« W. T.” To R. O. :. : “ Lowton, 22 of 5 mo. 1813.
"..... I have accidentally met with a sententious period of Lord Bacon's, which I believe will be of use to me in my future reading: • Some books,? says he, are to be tasted, others to be swallowed, and some few to be chewed and digested.' The misfortune is that we too often invert the order; those which it would be our interest to chew and digest well, we hardly deign to taste; while such books as ought only to be tasted, we can chew over and over again.
"---Dr. Franklin was a useful member of society, and some of his writings seem to have been eminently serviceable; hewas a man of integrity in his dealings, and in the more settled part of his life was generally of good morals; but I cannot help accusing him of scepticism with regard to religion. I can see in bim the frugal tradesman and economist, the philosopher, the politician, and the man of good-sense, but I cannot see in him the christian.
“W. T.” . TO J. K. . .“ Lowton, 24th of 5th mo. 1813. « Few are conscious how much is added to the sublimity of divine truths, by making ourselves acquainted with facts of a different, though not of a less convincing nature, than pure intellectual feelings; I mean the wisdom that is every where displayed in the formation and preservation of the natural world. A farther acquaintance with the visible world wbich we inhabit, would, I believe, often remove that narrow and illiberal turn of thinking, which we see predominant in some who pretend to be deeply acquainted with the mysteries of the invisible kingdom. Thus, if science is of no other use, it serves as an excellent corrective in innumerable cases in life : by showing man the dignity of his nature, and fixing a true estimate of his worth, it creates in him a wish to act consistently with the native dignity which he possesses: by showing him that he is only as an atom which dances in the sun-beams, when compared with the universe at large; that with all bis acquirements he only forms one link in Nature's vast progressive chain,' his views of himself are much abased, and he is filled with awe at the perfec. tions of that Being, who has formed the har: monious whole:' he will contemplate with rapture, the display of His wisdom and love, in.the. minutest parts of creation.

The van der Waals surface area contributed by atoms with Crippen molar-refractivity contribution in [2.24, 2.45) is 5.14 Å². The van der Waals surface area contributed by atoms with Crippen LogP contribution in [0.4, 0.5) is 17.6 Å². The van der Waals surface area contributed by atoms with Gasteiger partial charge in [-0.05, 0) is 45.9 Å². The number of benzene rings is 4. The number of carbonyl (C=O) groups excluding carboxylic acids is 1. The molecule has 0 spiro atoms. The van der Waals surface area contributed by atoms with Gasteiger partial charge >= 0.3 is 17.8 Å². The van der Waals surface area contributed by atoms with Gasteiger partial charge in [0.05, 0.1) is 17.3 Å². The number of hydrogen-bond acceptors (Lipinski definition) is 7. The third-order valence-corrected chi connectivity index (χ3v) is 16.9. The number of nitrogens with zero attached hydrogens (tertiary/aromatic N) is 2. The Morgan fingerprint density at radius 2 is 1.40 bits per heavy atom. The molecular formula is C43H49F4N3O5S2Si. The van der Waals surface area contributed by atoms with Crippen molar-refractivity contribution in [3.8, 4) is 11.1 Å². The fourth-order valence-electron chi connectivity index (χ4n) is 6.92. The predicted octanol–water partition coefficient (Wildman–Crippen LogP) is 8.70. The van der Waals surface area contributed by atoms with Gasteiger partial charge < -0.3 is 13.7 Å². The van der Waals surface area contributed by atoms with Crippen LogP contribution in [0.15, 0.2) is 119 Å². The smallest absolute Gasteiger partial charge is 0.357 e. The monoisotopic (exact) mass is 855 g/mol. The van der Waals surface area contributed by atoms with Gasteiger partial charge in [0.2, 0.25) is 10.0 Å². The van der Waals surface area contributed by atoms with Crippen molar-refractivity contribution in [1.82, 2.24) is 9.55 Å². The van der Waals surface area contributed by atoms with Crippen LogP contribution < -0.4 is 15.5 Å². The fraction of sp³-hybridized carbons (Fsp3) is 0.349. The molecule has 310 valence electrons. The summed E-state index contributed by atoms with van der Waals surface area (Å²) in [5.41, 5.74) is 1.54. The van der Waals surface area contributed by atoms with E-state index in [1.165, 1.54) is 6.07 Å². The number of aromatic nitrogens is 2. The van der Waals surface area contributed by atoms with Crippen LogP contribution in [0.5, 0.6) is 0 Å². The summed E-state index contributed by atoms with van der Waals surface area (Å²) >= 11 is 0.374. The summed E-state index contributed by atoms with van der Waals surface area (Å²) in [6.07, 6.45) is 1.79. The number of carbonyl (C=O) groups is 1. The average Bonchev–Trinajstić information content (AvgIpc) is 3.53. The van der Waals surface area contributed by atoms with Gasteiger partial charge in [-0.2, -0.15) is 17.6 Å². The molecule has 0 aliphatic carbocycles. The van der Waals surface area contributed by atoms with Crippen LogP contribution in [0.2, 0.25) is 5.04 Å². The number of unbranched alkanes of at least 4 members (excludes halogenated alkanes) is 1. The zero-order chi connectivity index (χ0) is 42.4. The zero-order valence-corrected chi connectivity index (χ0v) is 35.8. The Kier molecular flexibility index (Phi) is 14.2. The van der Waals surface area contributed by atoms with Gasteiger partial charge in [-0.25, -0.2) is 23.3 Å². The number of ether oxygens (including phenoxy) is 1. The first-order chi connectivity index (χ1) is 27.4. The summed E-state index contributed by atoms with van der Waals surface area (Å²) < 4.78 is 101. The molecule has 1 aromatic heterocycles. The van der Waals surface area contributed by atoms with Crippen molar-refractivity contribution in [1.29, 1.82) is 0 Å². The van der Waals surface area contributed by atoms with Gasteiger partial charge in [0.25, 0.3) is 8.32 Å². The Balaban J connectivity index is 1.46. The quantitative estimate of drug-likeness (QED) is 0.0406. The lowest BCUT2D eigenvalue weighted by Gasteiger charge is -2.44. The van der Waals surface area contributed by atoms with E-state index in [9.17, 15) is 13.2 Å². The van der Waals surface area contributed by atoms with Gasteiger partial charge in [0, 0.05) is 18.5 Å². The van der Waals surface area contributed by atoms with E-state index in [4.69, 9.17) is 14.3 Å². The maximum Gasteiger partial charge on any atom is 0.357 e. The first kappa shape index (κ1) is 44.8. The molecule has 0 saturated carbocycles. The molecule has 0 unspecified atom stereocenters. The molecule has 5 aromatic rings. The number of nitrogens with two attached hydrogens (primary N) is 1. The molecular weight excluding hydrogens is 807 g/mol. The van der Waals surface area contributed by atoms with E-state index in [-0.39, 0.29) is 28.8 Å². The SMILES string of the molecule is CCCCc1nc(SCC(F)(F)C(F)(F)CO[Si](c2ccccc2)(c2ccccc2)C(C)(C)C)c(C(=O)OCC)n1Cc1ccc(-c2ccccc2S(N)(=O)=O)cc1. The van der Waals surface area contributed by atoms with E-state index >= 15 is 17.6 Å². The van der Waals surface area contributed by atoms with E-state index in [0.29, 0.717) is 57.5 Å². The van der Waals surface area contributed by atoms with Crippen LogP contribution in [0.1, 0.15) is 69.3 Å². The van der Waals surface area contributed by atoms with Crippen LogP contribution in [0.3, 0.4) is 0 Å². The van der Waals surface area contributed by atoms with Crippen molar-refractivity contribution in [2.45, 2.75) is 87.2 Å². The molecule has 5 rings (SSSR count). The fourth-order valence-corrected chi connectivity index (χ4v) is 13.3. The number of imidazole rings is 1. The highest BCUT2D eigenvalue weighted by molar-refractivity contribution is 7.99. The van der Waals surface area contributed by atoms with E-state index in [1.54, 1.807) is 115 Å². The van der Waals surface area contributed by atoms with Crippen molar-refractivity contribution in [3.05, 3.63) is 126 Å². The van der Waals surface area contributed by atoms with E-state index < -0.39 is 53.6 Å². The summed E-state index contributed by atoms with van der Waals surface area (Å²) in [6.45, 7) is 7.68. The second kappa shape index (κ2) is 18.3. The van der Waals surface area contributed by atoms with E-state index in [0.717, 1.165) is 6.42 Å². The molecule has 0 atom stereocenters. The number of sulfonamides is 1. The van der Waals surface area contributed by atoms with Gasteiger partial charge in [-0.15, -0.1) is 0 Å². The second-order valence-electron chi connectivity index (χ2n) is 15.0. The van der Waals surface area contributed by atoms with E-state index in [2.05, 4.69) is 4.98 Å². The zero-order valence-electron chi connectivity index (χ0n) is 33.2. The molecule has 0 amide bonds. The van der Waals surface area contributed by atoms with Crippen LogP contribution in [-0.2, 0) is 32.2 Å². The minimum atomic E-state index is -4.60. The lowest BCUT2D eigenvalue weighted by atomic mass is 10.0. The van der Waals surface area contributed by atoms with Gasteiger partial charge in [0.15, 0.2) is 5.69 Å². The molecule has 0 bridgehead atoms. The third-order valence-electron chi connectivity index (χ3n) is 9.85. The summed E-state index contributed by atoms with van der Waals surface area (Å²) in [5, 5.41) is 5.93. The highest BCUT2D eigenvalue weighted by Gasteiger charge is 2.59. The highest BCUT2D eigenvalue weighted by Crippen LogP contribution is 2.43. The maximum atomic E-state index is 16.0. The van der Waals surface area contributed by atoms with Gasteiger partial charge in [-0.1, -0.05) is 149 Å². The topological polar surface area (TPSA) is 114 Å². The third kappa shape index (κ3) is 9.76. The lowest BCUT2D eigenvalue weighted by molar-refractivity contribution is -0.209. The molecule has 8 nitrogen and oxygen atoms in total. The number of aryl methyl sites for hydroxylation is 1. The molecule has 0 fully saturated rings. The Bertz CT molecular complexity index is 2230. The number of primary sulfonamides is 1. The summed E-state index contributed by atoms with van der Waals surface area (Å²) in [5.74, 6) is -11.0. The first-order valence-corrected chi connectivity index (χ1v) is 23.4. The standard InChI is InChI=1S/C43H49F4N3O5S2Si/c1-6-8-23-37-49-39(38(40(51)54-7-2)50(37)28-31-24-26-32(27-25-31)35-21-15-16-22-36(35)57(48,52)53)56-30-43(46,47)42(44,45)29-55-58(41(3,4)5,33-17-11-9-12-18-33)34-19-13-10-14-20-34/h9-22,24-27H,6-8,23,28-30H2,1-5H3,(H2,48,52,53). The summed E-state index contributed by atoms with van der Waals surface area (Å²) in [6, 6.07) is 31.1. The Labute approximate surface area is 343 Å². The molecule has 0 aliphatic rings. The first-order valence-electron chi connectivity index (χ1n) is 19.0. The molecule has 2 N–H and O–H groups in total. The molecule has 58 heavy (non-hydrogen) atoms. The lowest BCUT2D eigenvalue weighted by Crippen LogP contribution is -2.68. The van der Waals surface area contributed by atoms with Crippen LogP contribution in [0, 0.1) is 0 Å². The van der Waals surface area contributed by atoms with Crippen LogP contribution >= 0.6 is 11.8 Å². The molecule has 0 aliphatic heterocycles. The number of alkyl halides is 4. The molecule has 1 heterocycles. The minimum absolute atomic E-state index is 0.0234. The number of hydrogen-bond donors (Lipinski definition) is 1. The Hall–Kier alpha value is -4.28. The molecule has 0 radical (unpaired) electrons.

“Such are the dispositions, and such the views which science invariably inspires when under the guidance and restraint of her elder sister, Religion. ' But I have observed, with feelings too painful to be described, that this is not always the case; it is a well known fact, that some of the most elaborate, scientific works, have been compiled by men of the most depraved minds. When musing over these subjects, I often recur to the French Encyclopædists, some of whom, if I remember right, had the audacity publicly to‘arow their disbelief of the Supreme Being. But in viewing over the army of refined infidels, I often think upon the immortal names of Milton, Boyle, and Locke, with exultation. Their vast intellectual powers, whilst they took in the wbole universe, and demonstrated the laws which maintain the harmony of the celestial spheres, could discover, everr in a grain of sand, such marks of the wisdom of the Divine Architect, as kindled in their bosoms a glow of humble gratitude and love. I had, in the warmth of my panegyric, forgot to mention Sir William Jones, that phenomenon of human nature, who alone ought to be considered as an in controvertible evidence of the truth of Christianity, and the sublimity of its doctrines. He was acquainted with the various systems of theology, that have appeared in the world, and had, no doubt, drawn accurate deductions of their comparative worth, by considering the influence they have had on society, as exhibited in the page of history; yet we see him give the decided prefer